Monday, June 25, 2012


Last year at MADExpo, I was introduced to the world of Ruby. While I have only gotten half-way through the getting started guide, just being exposed to a new language, and more importantly, a new point of view for development, has made me a better developer. But this isn't a post about being a polyglot, for that go listen to Scott Hanselman talk with Ivan Towlson on Hanselminutes. I want to talk about a being Polyframework.

Recently I began to learn Backbone.js in ernest. For the last six months I have spent a majority of my time developing pages with Knockout.js, so as I started learning Backbone, it was only natural for me to compare what I was learning with what I do daily in Knockout. What I am finding is that learning Backbone has helped give me a better understanding of Knockout. I think this is because working with a new framework helps give you a new perspective.

It got me thinking about all the other frameworks I use, and how knowing more than one framework for any given problem domain has made me better at using all of them.

The open source community has a love affair with Ninject. At work, we use Autofac. I find that each does something better than the other. I find that the perspective of using one makes me better at solving problems with the other.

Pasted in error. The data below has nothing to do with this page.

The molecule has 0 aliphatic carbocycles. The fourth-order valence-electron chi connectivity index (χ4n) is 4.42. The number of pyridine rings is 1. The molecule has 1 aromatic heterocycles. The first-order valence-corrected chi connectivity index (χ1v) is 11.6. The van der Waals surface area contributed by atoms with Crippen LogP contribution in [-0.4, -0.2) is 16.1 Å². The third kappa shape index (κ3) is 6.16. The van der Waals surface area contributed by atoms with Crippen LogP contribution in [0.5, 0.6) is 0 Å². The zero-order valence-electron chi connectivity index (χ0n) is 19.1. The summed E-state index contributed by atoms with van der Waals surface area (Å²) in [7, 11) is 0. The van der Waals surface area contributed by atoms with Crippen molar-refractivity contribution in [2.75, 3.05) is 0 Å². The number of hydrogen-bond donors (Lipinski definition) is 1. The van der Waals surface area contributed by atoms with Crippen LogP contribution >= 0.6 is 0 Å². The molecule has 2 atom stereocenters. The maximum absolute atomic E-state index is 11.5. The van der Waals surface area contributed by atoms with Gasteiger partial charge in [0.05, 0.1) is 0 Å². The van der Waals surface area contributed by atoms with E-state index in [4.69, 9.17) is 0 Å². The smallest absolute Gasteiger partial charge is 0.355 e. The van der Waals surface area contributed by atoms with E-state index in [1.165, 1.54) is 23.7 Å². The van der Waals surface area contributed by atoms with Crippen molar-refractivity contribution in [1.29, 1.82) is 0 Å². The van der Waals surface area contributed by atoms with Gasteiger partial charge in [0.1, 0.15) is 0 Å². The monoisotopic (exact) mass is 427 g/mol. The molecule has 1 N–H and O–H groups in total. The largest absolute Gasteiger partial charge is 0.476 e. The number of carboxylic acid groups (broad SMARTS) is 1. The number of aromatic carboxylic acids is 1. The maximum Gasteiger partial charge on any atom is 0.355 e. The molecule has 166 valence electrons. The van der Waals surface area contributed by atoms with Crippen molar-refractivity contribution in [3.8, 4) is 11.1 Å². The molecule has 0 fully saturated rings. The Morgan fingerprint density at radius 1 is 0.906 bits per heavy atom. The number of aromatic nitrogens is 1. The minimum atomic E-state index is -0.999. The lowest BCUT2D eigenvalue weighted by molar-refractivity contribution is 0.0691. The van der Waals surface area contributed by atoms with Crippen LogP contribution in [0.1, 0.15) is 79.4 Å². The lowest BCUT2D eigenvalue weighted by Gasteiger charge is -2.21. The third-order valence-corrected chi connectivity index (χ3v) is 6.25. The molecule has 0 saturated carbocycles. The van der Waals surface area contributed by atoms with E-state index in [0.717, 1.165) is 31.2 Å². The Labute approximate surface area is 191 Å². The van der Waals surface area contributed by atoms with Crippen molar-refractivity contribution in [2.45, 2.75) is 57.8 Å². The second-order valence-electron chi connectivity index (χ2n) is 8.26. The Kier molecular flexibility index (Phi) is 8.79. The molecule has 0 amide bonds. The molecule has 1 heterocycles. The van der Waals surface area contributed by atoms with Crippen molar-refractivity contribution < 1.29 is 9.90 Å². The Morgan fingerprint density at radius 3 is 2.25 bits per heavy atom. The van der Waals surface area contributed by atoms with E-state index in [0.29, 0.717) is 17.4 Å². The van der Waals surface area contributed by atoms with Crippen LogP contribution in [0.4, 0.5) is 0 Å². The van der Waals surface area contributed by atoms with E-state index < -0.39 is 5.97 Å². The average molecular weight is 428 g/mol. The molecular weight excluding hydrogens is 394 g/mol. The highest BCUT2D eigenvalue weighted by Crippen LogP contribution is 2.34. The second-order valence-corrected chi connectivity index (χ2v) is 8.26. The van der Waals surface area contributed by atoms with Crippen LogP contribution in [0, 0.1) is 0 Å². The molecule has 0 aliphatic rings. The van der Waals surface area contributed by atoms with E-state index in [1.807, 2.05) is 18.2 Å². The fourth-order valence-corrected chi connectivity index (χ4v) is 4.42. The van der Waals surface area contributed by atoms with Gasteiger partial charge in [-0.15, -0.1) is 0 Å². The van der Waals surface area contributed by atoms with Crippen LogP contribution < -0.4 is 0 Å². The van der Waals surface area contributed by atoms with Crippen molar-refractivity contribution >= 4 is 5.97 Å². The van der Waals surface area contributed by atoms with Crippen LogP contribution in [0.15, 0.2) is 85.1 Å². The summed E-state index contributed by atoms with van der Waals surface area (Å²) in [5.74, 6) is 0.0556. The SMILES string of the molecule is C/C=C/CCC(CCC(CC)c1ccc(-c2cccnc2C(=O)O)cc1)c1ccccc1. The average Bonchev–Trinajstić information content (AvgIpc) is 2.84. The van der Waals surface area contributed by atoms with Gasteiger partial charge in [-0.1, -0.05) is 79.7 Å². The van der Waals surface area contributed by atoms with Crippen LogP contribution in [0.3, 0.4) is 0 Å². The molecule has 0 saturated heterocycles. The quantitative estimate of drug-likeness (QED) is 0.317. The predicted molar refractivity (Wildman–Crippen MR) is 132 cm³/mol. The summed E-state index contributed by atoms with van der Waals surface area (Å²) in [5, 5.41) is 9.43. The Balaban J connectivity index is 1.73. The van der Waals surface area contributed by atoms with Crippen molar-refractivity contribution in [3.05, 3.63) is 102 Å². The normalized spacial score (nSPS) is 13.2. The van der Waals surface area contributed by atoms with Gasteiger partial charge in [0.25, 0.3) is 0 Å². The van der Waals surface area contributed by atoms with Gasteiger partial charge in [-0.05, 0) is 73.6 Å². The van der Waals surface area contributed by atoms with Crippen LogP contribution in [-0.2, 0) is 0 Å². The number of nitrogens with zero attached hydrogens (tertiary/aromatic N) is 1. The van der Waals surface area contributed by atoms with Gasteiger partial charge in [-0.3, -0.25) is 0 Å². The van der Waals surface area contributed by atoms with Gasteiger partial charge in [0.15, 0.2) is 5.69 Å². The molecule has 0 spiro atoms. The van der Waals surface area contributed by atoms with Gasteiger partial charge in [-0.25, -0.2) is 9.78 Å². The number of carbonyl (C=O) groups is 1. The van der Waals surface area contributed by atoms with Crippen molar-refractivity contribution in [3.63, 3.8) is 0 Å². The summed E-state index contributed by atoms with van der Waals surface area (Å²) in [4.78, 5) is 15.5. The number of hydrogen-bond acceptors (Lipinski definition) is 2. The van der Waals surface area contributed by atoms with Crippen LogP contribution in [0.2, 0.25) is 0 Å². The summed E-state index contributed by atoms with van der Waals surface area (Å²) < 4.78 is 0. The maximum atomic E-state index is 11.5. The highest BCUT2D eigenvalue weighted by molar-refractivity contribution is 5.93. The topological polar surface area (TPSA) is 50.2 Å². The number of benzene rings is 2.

When I first learned TDD, I was taught using MbUnit. It took me months to stop complaining about NUnit. Now I usually choose NUnit but having used MBUnit, NUnit, and xUnit have prepared me so that I won't have to complain when I get that project that requires me to use MSTest. I will have enough perspective to figure it out and get on with my life.

As I write this it occurs to me that this doesn't just apply to just frameworks, but toolsets as well. Last month, just for kicks, I set up a new VM so I could try using CodeRush instead of ReSharper. Man talk about moving my cheese. But I learned that its not a matter of, "can it refactor" but more a matter of "what key command initiates refactoring?"

I complain a lot about SVN, get lost in bash hell when hunking a commit in Git, and love the TortoiseHg Workbench. All of them have taught me how to evaluate a good implementation of a feature vs a bad implementation and reflect on each tools pros and cons.

So the next time you find yourself in File > New Project, consider trying a different NuGet package for logging/testing/injection/scaffolding.

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